Classical Reissue Reviews
Lorraine Hunt Lieberson: A Tribute = Arias by HANDEL, PURCELL, BACH – Harmonia mundi (2 CDs)
Published on February 17, 2012
Lorraine Hunt Lieberson: A Tribute = HANDEL: Arias from Theodora; Ariodante; Messiah; Clori, TIrsi, e Fileno; Susanna; Radamisto; Ottone; Giulio Cesare; Arianna; PURCELL: Thy Hand Belinda from Dido and Aeneas; BACH: Bist du bei mir, BWV 508 – Lorraine Hunt Lieberson, mezzo-soprano/ Philharmonia Baroque Orch./ Nicholas McGegan, harpsichord and dir. – Harmonia mundi 907471.72, 2:27:00 (2 CDs) ****:
This is the latest regurgitation of the formidable and fabled recorded legacy of Lorraine Hunt Lieberson, who died in 2006. There have been many albums released since then of previously-unheard recitals, and her catalog seems to be growing, each hearing bringing a new and fresh appreciation of a singer whom we are now realizing the artistic loss.
Lieberson was a marvelous dramatic actress, and the roles shown here, with few exceptions, demonstrate beyond a shadow of a doubt how effective she is. Especially noticeable is the role of Theodora, possibly the most important Handelian role she ever undertook, and a recording that is now a modern classic. But that is the highlight among highlights as her work in general on the Harmonia mundi label was never anything less than stellar. Oh there are some recordings here excerpted that have been topped since then in overall favorability, but there are none that have been topped in her roles—she is that good. This album, as the head note states, is the record company’s tribute to her, a generous selection of the best moments from a wide variety of her roles for Harmonia mundi.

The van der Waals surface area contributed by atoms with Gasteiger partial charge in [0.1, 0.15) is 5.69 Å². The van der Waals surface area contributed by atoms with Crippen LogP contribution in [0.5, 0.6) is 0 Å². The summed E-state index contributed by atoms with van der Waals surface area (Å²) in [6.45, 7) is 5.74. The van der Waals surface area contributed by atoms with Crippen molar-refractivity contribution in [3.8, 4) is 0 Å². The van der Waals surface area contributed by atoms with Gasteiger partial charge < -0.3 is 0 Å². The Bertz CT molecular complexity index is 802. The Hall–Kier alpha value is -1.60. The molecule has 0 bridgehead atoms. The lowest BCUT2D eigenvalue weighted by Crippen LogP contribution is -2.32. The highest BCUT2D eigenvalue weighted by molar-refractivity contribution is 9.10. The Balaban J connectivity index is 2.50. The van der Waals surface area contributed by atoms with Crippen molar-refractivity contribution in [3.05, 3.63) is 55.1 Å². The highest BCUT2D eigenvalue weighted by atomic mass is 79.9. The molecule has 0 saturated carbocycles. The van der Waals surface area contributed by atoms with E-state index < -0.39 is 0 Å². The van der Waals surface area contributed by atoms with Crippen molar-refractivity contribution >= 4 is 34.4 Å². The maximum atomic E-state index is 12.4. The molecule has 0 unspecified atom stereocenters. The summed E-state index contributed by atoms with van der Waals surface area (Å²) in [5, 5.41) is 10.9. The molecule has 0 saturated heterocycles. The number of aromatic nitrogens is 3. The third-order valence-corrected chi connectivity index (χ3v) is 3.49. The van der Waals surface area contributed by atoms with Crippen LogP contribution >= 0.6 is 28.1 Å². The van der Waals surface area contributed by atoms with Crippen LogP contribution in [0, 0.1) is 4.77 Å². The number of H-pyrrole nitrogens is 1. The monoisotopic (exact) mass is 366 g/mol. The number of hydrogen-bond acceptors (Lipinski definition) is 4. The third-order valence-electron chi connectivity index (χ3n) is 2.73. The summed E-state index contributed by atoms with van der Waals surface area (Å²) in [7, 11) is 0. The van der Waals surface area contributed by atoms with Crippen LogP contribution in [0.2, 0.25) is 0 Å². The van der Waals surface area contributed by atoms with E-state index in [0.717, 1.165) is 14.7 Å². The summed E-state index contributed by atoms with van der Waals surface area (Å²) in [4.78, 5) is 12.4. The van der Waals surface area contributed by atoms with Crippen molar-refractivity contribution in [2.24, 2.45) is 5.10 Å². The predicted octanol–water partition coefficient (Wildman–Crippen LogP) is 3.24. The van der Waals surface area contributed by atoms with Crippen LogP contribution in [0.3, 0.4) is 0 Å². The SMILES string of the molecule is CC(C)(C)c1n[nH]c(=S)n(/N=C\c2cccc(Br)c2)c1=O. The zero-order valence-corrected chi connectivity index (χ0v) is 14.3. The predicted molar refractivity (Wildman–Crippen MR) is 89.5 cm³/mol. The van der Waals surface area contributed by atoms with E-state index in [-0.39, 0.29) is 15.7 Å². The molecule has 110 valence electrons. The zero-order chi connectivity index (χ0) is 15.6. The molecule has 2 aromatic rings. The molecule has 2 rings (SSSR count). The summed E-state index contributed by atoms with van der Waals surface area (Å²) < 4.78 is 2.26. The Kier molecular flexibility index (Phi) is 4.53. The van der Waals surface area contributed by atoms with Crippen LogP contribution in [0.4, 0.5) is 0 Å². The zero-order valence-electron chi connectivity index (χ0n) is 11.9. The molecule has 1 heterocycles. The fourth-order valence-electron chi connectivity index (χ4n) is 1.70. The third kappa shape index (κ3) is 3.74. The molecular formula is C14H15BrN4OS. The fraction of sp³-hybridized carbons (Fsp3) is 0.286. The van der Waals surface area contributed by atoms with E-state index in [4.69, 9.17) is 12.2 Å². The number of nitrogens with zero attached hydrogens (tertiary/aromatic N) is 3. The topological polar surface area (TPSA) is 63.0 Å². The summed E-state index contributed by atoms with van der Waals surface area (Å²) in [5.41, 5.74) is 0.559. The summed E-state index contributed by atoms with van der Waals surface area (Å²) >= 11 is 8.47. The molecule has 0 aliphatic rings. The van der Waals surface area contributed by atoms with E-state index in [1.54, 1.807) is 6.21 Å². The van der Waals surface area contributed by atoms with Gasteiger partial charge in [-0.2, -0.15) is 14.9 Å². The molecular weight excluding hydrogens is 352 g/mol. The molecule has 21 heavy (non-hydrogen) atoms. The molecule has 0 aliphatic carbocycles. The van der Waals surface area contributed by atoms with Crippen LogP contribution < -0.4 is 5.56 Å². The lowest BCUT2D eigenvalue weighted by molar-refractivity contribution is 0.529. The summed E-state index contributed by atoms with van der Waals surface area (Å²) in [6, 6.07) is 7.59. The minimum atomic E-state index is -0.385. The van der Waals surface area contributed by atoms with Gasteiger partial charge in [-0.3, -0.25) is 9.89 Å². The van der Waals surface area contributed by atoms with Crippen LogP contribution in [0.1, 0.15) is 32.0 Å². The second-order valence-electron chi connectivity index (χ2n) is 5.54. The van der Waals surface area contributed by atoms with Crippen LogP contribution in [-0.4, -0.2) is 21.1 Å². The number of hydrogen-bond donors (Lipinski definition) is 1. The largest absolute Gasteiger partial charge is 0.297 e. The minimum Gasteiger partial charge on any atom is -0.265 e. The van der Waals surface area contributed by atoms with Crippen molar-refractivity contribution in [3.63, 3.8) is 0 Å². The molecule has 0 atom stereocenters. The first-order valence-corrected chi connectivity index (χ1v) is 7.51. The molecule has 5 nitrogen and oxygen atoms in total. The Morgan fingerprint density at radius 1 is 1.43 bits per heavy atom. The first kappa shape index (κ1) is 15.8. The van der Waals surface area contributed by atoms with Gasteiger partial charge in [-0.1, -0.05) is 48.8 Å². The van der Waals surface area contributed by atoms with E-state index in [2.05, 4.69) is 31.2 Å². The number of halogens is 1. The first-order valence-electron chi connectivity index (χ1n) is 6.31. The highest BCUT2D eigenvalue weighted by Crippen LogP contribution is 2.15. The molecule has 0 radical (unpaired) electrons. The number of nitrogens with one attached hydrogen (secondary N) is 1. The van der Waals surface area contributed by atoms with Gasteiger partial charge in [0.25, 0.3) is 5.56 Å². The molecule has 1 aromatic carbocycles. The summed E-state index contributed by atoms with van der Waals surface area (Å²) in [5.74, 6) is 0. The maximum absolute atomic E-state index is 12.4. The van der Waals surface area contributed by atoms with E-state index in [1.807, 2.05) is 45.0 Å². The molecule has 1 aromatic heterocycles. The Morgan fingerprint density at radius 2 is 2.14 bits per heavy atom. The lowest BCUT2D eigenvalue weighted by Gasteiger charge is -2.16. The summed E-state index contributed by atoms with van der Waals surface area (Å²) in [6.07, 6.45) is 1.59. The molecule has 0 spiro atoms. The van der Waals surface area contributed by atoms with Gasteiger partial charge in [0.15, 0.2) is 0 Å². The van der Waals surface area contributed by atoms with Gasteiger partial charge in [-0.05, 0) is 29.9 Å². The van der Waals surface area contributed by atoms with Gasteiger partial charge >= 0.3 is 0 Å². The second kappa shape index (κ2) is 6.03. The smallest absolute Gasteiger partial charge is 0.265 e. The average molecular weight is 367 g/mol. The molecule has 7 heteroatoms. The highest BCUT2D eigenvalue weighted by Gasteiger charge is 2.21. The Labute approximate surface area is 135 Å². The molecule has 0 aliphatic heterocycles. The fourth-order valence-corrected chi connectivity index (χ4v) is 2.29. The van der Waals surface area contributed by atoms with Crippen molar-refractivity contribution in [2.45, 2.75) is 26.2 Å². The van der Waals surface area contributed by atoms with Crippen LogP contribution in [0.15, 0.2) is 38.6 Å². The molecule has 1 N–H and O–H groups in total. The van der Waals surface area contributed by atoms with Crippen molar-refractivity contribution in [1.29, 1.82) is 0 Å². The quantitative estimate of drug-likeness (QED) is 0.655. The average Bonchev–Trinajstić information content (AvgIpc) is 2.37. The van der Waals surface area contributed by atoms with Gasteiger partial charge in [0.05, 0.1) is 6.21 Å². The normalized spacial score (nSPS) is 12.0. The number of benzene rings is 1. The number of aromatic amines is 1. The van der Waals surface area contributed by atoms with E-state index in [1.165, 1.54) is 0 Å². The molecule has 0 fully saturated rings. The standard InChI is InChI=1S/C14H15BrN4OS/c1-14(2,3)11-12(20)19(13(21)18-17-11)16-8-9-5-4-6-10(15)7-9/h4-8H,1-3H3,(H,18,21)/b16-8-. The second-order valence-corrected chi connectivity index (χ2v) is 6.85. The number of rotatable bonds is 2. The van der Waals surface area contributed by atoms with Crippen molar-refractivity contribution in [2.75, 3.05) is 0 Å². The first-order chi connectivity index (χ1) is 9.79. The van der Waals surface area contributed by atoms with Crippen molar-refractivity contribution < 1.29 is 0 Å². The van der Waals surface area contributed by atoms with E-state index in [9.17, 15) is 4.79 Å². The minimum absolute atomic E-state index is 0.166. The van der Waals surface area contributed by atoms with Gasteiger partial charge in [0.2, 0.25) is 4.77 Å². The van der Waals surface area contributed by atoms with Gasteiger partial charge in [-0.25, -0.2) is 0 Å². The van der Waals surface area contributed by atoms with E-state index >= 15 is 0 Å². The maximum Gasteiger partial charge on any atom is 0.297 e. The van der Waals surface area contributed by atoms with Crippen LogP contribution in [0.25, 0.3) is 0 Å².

Truthfully, for fans of the singer or the operas, there might be precious little here that is not already in one’s collection. If that is the case then this will be a superfluous acquisition. But for those who do not have these recordings, or only a few, or for those not yet acquainted with Lieberson’s artistry, this is a good a place to start as any, and just might lead to a lot of glorious discoveries